But, in a compromise measure, the nobles left in place a strong monarchy -- just so long as it did not tax the nobility!
To illustrate, consider how the House of Commons was expected to bring their requests and ideas to the attention of the king or queen. These were issued with more a tone of, “We are the House of Commons and this is what we think you should do.
In 1586 both the House of Lords and House of Commons petitioned Queen Elizabeth to sign the order for the execution of her cousin, Mary, Queen of Scotland for her reported involvement in plans to assassinate Elizabeth. Constitutionalism was certainly not at work in England during the Tudor dynasty and through the reigns of James I and Charles I.
In 1455 a series of wars were fought between two rival branches of the dynasty, the House of York (symbolized by a white rose) and the House of Lancaster (red rose).
The High Court was composed of member of the House of Commons, without the consent of the House of Lords. He was (1) pro-French, (2) pro-Catholic, (3) was himself a Catholic, and (4) his announced plans to establish an absolute monarchy. He created the army to protect him from rebellions after having to put down two rebellions in Scotland and southern England. From the viewpoint of the seventeen states, however, this was the imposition of a level of control that threatened their independence. While the monarch ruled supreme, there were certain limitations placed upon his or her exercise of power, but this was a limited curtailment. It weakened the power of the Habsburg Empire in Vienna so that (1) it had to remain a confederation of multi-ethnic, multi-cultural states, (2) it gave former Habsburg territories to France and Sweden at the expense of Austria, and (3) made Calvinism a legal choice alongside Catholicism and Lutheranism throughout Europe, at least on paper if not always in fact. They kept the empire together by a program of rewarding the nobility (with land, control over peasants, expanded trade rights) and imposing Catholicism on everyone in the southern German states where they still retained power. The head of the Hohenzollern family (a traditional royal Prussian family), Frederick William (Wilhelm), came to power, took away the traditional representative rights of the nobility, and gained control over the three Prussian provinces in northern Germany.


He controlled the nobility (“Junkers”) by placing in their hands the officer corps of the giant military machine.
This was the case within the dynasties of China and with the tribal leadership in Meso-America, Africa, and the Pacific Islands.
If God set a king on the throne, then the common people, if they feared God, would do as the king commands -- or so the thinking went. Each time Elizabeth could not get herself to execute someone whom God had placed on a throne.
Catherine was given funding and housing for life after her marriage to Henry was annulled by Pope Clement VII.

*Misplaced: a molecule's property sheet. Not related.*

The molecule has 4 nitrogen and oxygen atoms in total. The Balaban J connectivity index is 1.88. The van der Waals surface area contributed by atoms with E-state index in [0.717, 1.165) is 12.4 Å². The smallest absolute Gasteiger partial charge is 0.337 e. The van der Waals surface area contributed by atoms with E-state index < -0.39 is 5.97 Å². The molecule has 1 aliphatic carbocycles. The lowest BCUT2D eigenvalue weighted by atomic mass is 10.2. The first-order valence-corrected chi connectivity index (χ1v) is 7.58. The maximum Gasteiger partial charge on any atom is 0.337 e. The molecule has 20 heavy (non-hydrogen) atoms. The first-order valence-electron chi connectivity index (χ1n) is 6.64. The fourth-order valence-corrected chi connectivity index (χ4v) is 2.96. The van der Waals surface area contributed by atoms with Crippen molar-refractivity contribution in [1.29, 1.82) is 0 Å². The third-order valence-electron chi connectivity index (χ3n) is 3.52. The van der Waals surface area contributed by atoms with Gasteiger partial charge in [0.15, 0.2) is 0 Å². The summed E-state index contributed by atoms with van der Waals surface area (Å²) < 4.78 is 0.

Through the terms of the Treaty of Westphalia four more bordering provinces were added to the original seven, bringing the total to eleven. The emperor used his professional army to keep control in the southern German speaking areas. Charles VI arranged the acceptance of the Pragmatic Sanction which eliminated the traditional Salic Law in the empire and thus allowed his daughter, Maria Theresa, his only heir, who was to become, perhaps, the dominant female ruler of the era, to gain the throne in 1740. Surrounded by Russia to the north and the frequent invasions into Prussia by the Tartars (descendants of the Huns in Russia), Austria to the East, and France to the South, Frederick Wilhelm did not have to do much convincing of the population to show the necessity for a strong, absolutist monarchy. After his death, Michael Romanov rose to power as the first hereditary ruler in Russia, establishing the Romanov family line that lasted on the Russian throne until 1918.
As a sop, thrown in their direction with a view to pacifying them, but with an ulterior motive, James permitted them to publish a new English translation of the Bible. His frequent conflicts with Parliament resulted in his dissolving Parliament on three separate occasions when they did not yield to his wishes.
This greatly threatened the privileged position of the Church of England and furthered the resentment and opposition to his rule. Imagine yourself to be the head of the XYZ Family who through warfare and intrigue just gained control over the country of Bakonia.
This second marriage produced six children, including Henry’s heir to the throne, Louis XIII. The rationale given was that so long as Mary was alive, the Catholic monarch on the continent and the pope in Rome will not cease their attempts to overthrow Elizabeth in order to set Catholic Mary on the throne and thereby recapture England for Rome. The House of Lancaster won the battle in 1485, and then reconciled the two family lines through marriage. Now his Protestant daughters were not in line to ascend the throne, it would be a Catholic heir. Defying the Commonwealth’s parliament, the Jan III marched his troops south to Vienna where they came to the rescue of the outnumbered troops of the Holy Roman Empire. The Polish-Lithuanian army arrived the very night before the Ottomans played to complete their tunnels under the walls of Vienna!